In Updates from Jo, Newsletters, The People's Blog


The top of this newsletter is all about redistricting. The bottom half contains a lot of important updates.

Once every decade, the U.S. takes a census — a count — of the people living in the nation. That count drives another once-a-decade process: Redistricting. Redistricting is not a spectator sport. It needs your input as (new) district lines can affect representation.

Here are seven things to know about redistricting:

1. Redistricting is a process where district lines are redrawn to accommodate shifts in population. In Massachusetts, it affects nine United States Representatives, 40 State Senators, 160 State Representatives, and eight Governor’s Council members. Much more information about the process, here.

2. By law, elected officials at the same level must represent the same number of people. For example, each of the 40 State Senators should have roughly 160,000 residents in their district. When the census finds that population has increased or decreased in a particular community or region, it can trigger changes in district lines to help keep the counts within the law. Much more information about the laws surrounding redistricting, here.

3. During the 2010 redistricting process, Massachusetts was found to have lost population and as a result lost a Congressional seat. That is not the case this time around. We’re keeping all of our Congressional seats, which is very good news. See the Congressional districts, here.

4. In Massachusetts, the Legislature is in charge of redistricting through the work of a Joint Committee. This time around, Senator William Brownsberger and Representative Michael Moran are the chairs. Learn more about the committee, here.

5. The Joint Committee on Redistricting is holding a public hearing on May 24 focused on Congressional District 2, which is represented by Congressman Jim McGovern. Congressman McGovern’s district overlaps with 20 of the cities and towns in our State Senate district: Amherst, Deerfield, Erving, Gill, Greenfield, Hadley, Hatfield, Leverett, Montague, New Salem, Northampton, Northfield, Orange, Pelham, Royalston, Shutesbury, Sunderland, Warwick, Wendell, and Whately. (The remaining four Hampshire, Franklin, Worcester district towns – Bernardston, Colrain, Leyden, and South Hadley – overlap with Congressman Neal and Congressional District 1. There hasn’t been a hearing yet on CD1.) This is an opportunity to tell the Legislature your thoughts about how district lines should be redrawn. You can sign up to testify or submit written comments. Much more information, here.

6. Our State Senate district has lost population, as have all the other State Senate districts in western Massachusetts. This could mean a fair bit of shifting around by the next state election, which is 2022. You can see our current district, here. And you can map out your own district ideas, here.

7. Want to learn more about the impact of redistricting and how to engage with your community on this important process? The Drawing Democracy Coalition is hosting two training sessions that will help folks learn how to communicate about redistricting, define and map your community of interest, and learn about the Coalition’s goal to create a state-wide unity map that empowers immigrants, people of color, and low-income voters. Sign up for the May 13 training here and the May 19 training here.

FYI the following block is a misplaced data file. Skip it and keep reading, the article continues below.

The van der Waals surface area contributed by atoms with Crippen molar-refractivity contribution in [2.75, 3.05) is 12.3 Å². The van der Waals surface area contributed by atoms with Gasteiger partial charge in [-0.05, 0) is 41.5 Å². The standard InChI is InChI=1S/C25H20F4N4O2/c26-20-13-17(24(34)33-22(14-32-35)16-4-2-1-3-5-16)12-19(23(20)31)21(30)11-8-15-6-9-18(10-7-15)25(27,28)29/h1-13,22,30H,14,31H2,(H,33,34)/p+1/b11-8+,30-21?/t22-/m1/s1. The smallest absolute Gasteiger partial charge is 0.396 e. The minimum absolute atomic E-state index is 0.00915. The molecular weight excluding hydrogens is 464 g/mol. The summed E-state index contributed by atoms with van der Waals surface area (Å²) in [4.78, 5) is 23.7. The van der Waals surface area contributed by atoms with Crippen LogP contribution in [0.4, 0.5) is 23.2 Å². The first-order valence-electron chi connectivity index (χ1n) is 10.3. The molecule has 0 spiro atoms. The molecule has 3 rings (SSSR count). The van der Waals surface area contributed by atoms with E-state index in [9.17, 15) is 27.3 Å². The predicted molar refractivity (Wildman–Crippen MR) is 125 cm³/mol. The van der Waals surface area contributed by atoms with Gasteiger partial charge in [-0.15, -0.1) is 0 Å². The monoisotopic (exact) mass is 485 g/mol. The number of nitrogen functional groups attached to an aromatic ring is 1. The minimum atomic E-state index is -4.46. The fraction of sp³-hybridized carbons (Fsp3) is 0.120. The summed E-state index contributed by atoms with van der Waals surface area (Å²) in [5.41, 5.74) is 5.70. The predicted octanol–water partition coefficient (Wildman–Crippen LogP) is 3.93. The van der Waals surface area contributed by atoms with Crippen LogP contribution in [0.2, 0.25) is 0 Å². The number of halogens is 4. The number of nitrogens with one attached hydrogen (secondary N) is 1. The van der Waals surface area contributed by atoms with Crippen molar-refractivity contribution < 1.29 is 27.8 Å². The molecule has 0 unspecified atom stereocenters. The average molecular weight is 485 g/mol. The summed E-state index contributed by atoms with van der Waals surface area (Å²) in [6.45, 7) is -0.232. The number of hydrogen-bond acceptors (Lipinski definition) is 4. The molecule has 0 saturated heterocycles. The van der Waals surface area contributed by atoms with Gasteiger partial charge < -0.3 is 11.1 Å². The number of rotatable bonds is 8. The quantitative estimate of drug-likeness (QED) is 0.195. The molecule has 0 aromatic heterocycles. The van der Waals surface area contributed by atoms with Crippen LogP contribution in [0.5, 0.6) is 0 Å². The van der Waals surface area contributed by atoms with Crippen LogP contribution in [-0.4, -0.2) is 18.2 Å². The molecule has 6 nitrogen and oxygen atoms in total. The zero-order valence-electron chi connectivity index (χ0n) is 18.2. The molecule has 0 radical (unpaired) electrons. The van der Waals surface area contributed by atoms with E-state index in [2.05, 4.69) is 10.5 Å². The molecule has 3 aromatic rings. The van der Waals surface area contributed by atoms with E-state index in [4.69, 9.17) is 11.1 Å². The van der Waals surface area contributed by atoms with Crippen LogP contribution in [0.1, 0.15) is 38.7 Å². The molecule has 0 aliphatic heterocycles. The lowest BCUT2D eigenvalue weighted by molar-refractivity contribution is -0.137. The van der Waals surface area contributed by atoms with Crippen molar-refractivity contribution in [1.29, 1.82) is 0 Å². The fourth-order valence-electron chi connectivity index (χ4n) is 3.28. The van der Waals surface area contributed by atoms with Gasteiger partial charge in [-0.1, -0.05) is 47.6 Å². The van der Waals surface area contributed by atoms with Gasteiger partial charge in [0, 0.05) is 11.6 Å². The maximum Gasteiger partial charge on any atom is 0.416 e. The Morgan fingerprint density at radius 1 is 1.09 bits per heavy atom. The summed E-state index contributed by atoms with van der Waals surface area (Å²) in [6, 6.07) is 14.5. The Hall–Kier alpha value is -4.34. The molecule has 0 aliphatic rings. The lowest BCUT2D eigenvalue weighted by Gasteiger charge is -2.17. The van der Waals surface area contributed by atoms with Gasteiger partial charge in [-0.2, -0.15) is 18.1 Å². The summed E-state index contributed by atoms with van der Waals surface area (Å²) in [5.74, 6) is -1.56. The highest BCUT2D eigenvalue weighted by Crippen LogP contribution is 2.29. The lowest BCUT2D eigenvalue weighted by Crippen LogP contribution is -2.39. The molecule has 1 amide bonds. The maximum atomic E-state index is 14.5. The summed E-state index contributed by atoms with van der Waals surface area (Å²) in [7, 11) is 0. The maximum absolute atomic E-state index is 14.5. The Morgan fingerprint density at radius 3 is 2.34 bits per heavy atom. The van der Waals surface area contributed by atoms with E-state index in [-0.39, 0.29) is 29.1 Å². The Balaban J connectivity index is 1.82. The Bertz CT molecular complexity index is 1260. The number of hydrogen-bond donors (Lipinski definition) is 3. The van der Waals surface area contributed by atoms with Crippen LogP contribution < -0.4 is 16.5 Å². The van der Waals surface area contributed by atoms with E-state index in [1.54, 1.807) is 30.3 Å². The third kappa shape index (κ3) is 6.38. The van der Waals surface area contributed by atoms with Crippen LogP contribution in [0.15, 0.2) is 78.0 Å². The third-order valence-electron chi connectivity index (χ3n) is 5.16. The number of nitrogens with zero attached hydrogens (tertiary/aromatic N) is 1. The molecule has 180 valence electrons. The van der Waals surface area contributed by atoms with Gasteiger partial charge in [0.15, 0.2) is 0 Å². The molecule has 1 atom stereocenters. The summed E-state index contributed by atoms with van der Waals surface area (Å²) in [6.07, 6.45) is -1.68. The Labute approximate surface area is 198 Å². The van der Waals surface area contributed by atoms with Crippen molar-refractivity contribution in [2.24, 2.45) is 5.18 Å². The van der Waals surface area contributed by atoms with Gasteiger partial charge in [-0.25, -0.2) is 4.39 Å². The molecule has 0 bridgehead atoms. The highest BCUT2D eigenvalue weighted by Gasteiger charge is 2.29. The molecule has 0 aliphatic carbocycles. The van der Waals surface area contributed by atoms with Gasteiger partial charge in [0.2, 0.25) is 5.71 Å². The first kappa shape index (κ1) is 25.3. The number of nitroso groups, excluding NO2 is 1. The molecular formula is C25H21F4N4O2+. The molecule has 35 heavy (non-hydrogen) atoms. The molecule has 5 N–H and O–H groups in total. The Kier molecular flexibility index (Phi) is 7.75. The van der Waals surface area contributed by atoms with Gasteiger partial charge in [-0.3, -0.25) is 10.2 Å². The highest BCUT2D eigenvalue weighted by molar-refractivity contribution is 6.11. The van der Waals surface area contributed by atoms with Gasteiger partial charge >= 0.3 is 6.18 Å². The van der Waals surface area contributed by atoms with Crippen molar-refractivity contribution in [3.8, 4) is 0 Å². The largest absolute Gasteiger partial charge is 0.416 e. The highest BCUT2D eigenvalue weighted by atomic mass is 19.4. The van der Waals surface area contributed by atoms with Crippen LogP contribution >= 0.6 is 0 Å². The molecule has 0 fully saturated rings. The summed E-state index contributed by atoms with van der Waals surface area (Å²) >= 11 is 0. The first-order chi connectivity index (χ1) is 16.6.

What else? Here are four quick updates:

Thank you to everyone who attended our April town hall. Please find the recording, slideshow, and (unedited) transcript here.

In the most recent Dear Jo column, I share a story from my childhood and discuss work to stop the construction of a new women’s prison in the Commonwealth.

I also wrote a response to a misleading Boston Globe editorial on MCAS, here.

Huge thanks to the dozen interns and public health fellows helping to power the work of our State Senate office. This semester’s crew is as brilliant as they are dedicated. Please join me in celebrating (all pictured below):

  • Aharisi Bonner, studying Health Policy, Harvard T.H. Chan School of Public Health
  • Caroline Horrow, Harvard Law School graduate
  • Himaja Nagireddy, studying environmental health and infectious disease epidemiology, Harvard School of Public Health
  • Jaxzia Perez, studying politics with a minor in Latinx studies, Mount Holyoke College
  • Kailey Sultaire, studying social work, Simmons University
  • Kelly Palacios, studying political science, University of Massachusetts Amherst
  • Kylee Monkiewicz, studying government and history, St. Lawrence University
  • Lesley Baseman, studying health policy, Harvard T.H. Chan School of Public Health
  • Michael Holmes, studying history and political science, University of Massachusetts Amherst
  • Russell Simons, studying health policy and medicine, Harvard School of Public Health & University of Chicago School of Medicine
  • Saba Fiazuddin, studying international relations, Mount Holyoke College
  • Sharma Joseph, studying health policy, Harvard T.H. Chan School of Public Health

Out and about

An absolute highlight of the last month has been work to launch the Maternal Health Equity Commission (some members pictured above) which will spend the next year diving deeply into racial inequities in maternal and infant health to make recommendations focused on equity and a transformation of this acute issue. I’m honored to co-chair this important initiative with my Public Health Committee co-chair, Marjorie Decker.

Sending our love to you,

Jo, Sam, Jared, Brian, Elena, and Cameron

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